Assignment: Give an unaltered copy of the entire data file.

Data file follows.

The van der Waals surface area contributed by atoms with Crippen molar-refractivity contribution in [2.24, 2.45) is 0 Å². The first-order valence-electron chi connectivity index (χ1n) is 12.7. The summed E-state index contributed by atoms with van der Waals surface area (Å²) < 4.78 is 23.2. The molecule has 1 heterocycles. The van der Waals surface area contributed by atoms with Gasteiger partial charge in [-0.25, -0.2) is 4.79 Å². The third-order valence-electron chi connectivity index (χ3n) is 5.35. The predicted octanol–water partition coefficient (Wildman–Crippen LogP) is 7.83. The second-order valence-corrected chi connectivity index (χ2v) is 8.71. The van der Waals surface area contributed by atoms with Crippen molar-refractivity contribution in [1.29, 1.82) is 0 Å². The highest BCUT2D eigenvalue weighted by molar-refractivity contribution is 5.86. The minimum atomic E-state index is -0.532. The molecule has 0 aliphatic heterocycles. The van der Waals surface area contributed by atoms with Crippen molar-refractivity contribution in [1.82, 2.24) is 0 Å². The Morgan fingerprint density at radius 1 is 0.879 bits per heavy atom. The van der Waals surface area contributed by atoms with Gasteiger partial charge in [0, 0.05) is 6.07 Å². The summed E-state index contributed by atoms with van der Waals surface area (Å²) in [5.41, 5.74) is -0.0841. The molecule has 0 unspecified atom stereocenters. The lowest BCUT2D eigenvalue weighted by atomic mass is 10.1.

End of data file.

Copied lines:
The van der Waals surface area contributed by atoms with Crippen molar-refractivity contribution in [2.24, 2.45) is 0 Å². The first-order valence-electron chi connectivity index (χ1n) is 12.7. The summed E-state index contributed by atoms with van der Waals surface area (Å²) < 4.78 is 23.2. The molecule has 1 heterocycles. The van der Waals surface area contributed by atoms with Gasteiger partial charge in [-0.25, -0.2) is 4.79 Å². The third-order valence-electron chi connectivity index (χ3n) is 5.35. The predicted octanol–water partition coefficient (Wildman–Crippen LogP) is 7.83. The second-order valence-corrected chi connectivity index (χ2v) is 8.71. The van der Waals surface area contributed by atoms with Crippen molar-refractivity contribution in [1.29, 1.82) is 0 Å². The highest BCUT2D eigenvalue weighted by molar-refractivity contribution is 5.86. The minimum atomic E-state index is -0.532. The molecule has 0 aliphatic heterocycles. The van der Waals surface area contributed by atoms with Crippen molar-refractivity contribution in [1.82, 2.24) is 0 Å². The Morgan fingerprint density at radius 1 is 0.879 bits per heavy atom. The van der Waals surface area contributed by atoms with Gasteiger partial charge in [0, 0.05) is 6.07 Å². The summed E-state index contributed by atoms with van der Waals surface area (Å²) in [5.41, 5.74) is -0.0841. The molecule has 0 unspecified atom stereocenters. The lowest BCUT2D eigenvalue weighted by atomic mass is 10.1.